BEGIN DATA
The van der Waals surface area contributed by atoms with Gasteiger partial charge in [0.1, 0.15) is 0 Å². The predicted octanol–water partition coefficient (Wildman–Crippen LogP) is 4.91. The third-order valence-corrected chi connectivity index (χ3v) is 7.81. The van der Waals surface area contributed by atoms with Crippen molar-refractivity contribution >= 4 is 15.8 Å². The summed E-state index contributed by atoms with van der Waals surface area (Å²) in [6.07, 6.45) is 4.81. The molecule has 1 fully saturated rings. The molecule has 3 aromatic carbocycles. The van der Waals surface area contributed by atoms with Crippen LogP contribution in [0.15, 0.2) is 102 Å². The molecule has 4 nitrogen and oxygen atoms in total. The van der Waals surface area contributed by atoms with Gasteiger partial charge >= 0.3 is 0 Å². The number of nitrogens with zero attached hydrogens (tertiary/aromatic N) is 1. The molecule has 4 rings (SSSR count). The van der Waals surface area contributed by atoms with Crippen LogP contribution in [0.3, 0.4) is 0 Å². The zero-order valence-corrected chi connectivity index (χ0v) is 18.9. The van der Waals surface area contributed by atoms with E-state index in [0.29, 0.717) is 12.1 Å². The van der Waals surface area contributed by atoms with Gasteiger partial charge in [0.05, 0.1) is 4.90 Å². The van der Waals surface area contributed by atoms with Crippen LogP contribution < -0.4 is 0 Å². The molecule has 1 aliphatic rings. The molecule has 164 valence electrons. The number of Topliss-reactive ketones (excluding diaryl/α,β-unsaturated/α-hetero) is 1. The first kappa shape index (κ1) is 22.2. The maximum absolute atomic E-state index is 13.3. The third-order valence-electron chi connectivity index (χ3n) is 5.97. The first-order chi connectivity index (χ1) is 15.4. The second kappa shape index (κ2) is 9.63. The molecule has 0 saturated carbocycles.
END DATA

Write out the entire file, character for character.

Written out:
The van der Waals surface area contributed by atoms with Gasteiger partial charge in [0.1, 0.15) is 0 Å². The predicted octanol–water partition coefficient (Wildman–Crippen LogP) is 4.91. The third-order valence-corrected chi connectivity index (χ3v) is 7.81. The van der Waals surface area contributed by atoms with Crippen molar-refractivity contribution >= 4 is 15.8 Å². The summed E-state index contributed by atoms with van der Waals surface area (Å²) in [6.07, 6.45) is 4.81. The molecule has 1 fully saturated rings. The molecule has 3 aromatic carbocycles. The van der Waals surface area contributed by atoms with Crippen LogP contribution in [0.15, 0.2) is 102 Å². The molecule has 4 nitrogen and oxygen atoms in total. The van der Waals surface area contributed by atoms with Gasteiger partial charge >= 0.3 is 0 Å². The number of nitrogens with zero attached hydrogens (tertiary/aromatic N) is 1. The molecule has 4 rings (SSSR count). The van der Waals surface area contributed by atoms with Crippen LogP contribution in [0.3, 0.4) is 0 Å². The zero-order valence-corrected chi connectivity index (χ0v) is 18.9. The van der Waals surface area contributed by atoms with E-state index in [0.29, 0.717) is 12.1 Å². The van der Waals surface area contributed by atoms with Gasteiger partial charge in [0.05, 0.1) is 4.90 Å². The van der Waals surface area contributed by atoms with Crippen LogP contribution < -0.4 is 0 Å². The molecule has 1 aliphatic rings. The molecule has 164 valence electrons. The number of Topliss-reactive ketones (excluding diaryl/α,β-unsaturated/α-hetero) is 1. The first kappa shape index (κ1) is 22.2. The maximum absolute atomic E-state index is 13.3. The third-order valence-electron chi connectivity index (χ3n) is 5.97. The first-order chi connectivity index (χ1) is 15.4. The second kappa shape index (κ2) is 9.63. The molecule has 0 saturated carbocycles.